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    Secret Buffalo Drug Raids Arrest 78



    Suspect Youthers Greer, above left, is restrained by Officers Martin Motley, left, and Earl Perrin as he tries to escape through a kitchen window during a raid Thursday on Koons Avenue.


    Officer Motley smashes a glass door to gain entry for a house raid on Grant Street.

    VANESSA THOMAS and T.J. PIGNATARO
    Buffalo News

    A loud "flash bang" concussion device detonated inside a Kensington Avenue house as Buffalo police SWAT officers, clad in black armor and brandishing automatic assault rifles, stormed a lower apartment.

    "Buffalo police. Search warrant. Buffalo police," the officers yelled to the stunned occupants inside.

    Within seconds, several shotgun blasts were fired. At the same instant, another officer cradled a 1-year-old boy out the front door and down a flight of steps to safety.

    When the smoke cleared, three large pit bull terriers lay dead, in pools of their own blood. And five people were in handcuffs. They were among the 78 people arrested on drug charges during a three-day crackdown on narcotics sales across the city.

    The drug busts, dubbed "Operation Shock and Awe," began Tuesday and are believed to be the first time the Buffalo Police Department has tried secret, consecutive raids.

    By the operation's conclusion Thursday evening, police had seized about six pounds of marijuana, seven ounces of crack cocaine, five guns and more than $11,000 in cash. In all, they executed 38 search warrants in every corner of the city.

    "We are declaring war on street-level drug dealing," said Police Commissioner H. McCarthy Gipson as he drove a Buffalo News reporter to the site of a raid Thursday.

    "The reason for the secrecy is that we didn't want the drug dealers to know that we were coming," he added. "This has put a dent in the drug trade, put some operations out of business and addressed the fears of some of the residents. These residents are glad to see us taking action against drug dealers."

    Besides cracking down on street-level drugs, police said the raids were designed as a means to interview the suspects about recent homicides or shootings.

    "This is not just about drugs," Narcotics Lt. Thomas R. Lyon said. "A lot of drug dealers have knowledge about violent crimes. Either they've heard who committed a shooting, or they were part of it, or they have heard rumors about who did the shooting."

    The multi-agency operation was headed by Buffalo's Narcotics Unit and SWAT Team assisted by Amherst's SWAT Team and Flex Unit and the State Police SWAT Team. The drug bust was headed by Deputy Police Commissioner Daniel Derenda; Chief of Detectives Dennis J. Richards;

    Flex Unit Inspector Michael F. Gaspar; Capt. Mark R. Maraschiello, SWAT commander; as well as narcotics unit lieutenants Lyon, John C. Eberhart and Steven J. Nicosia.

    Mayor Byron W. Brown was expected to hold a news conference later today to announce the formation of the Buffalo Police Department's new narcotics tip line for residents to report illegal drug activity.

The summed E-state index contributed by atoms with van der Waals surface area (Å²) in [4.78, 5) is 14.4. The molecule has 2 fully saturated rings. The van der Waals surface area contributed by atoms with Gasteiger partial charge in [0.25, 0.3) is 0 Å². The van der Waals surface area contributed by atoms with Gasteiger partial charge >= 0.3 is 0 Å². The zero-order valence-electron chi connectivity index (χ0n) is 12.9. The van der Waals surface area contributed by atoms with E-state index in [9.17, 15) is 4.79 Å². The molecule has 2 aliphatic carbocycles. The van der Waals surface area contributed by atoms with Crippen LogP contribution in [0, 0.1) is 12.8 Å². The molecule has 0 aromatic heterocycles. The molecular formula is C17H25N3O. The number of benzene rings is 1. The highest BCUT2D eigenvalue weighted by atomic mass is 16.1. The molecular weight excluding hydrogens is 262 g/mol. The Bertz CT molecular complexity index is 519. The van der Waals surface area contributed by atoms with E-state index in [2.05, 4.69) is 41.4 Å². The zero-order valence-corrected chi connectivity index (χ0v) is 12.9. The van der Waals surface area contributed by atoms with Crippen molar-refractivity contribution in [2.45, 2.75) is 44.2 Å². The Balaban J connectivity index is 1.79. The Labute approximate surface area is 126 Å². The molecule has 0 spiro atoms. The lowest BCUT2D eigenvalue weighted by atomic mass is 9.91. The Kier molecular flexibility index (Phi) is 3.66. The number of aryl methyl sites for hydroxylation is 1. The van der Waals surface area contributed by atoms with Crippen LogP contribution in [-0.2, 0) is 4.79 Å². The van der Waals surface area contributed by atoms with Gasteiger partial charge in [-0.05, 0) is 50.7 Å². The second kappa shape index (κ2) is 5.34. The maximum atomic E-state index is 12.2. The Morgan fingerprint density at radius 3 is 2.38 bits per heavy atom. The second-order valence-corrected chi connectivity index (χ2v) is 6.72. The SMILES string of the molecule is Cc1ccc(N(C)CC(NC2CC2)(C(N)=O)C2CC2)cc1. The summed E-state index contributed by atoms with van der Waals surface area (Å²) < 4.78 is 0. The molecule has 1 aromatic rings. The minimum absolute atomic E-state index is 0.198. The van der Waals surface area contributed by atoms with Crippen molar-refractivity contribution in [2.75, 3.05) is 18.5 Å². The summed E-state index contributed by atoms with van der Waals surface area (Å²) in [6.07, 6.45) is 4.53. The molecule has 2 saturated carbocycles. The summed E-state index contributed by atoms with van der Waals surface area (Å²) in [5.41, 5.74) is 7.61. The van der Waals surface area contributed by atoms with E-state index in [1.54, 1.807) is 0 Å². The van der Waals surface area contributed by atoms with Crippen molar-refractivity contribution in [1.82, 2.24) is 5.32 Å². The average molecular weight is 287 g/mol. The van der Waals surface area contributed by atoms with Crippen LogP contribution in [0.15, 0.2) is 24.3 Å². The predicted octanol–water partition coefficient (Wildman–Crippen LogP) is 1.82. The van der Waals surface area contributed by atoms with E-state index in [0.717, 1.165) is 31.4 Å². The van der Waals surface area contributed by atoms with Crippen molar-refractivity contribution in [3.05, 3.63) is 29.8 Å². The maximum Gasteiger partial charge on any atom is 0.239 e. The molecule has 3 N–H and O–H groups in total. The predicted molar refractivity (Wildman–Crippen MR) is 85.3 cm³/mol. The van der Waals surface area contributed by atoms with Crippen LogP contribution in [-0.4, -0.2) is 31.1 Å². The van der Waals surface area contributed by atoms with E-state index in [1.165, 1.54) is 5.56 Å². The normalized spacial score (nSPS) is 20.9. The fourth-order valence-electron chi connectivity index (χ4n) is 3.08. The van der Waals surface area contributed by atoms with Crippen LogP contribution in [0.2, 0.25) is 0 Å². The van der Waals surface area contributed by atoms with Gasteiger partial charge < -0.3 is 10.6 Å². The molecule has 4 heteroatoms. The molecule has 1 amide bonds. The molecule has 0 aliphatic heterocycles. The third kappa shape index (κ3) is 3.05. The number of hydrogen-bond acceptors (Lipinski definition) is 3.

The number is 847-2255, and it goes into operation at 9 a.m. Monday.

    Thursday, reporters and photographers observed four raids -- at 95 Wohlers Ave., 61 Koons Ave. and lower apartments at 427 Grant St. and 1350 Kensington Ave. Other raids were conducted at 341 15th St., 97 Fay St. and 317 Jewett Ave.

    In the afternoon raid at 61 Koons, SWAT officers smashed the wooden front door and rushed inside. One occupant tried to jump from a second story window, but officers pulled him back inside, his arms flailing.

    Two video cameras were hidden inside pine trees on the lawn in front of the quaint two-story brown brick house. They're part of a sophisticated video surveillance system set up to allow drug dealers inside to track the movements of their customers and police.

    "This is very high-tech. We don't see this very often," said Detective David Sugg, after police tore down the wires attached to the cameras, disconnecting the surveillance system, which was no match for the speed of Thursday's raid. "Those cameras can see all the way down the street -- both ways -- so they can decide who they want to sell to."

    The blitz concluded shortly before 9 p.m. Thursday. In addition to the seven houses raided Thursday, 15 search warrants were executed Tuesday with 31 arrests. Sixteen more were completed Wednesday, yielding 34 more arrests.

    Tuesday's raids included: 126 St. Louis St., upper and lower; 15 Ivy St.; 39 Woltz Ave.; 348 Winslow Ave., lower; 76 Swinburne St., lower; 130 Sears St., lower; 90 Lombard St.; 696 Hopkins St., rear; 270 Parkdale Ave., upper; 330 Parkdale Ave., lower; 7 Langmeyer Ave.; 56 C. St.; 359 Bissell Ave; and 39 Laurel St.

    On Wednesday, police raided 13 Dart St., upper and lower; 34 Goemble Ave., upper; 111 Goemble Ave., upper; 188 Coit St.; 1399 Broadway, lower; 25 Rommel, lower; 1245 Sycamore St., lower and upper; 91 Koons Ave., lower and upper; 122 Gibson St., lower; 225 Smith St., upper; 148 Breckenridge St.; 196 Albany St., lower; and 109 Gittere St., upper. A street-level patrol arrest for 3.5 pounds of marijuana and more than $5,000 cash was also made at 2317 Bailey Ave. on Wednesday, police reported.

    "The word out on the street is that Buffalo is very hot with narcotics raids and no one knows who is going to be next," Sugg said.

    e-mail: tpignataro@buffnews.com and vthomas@buffnews.com

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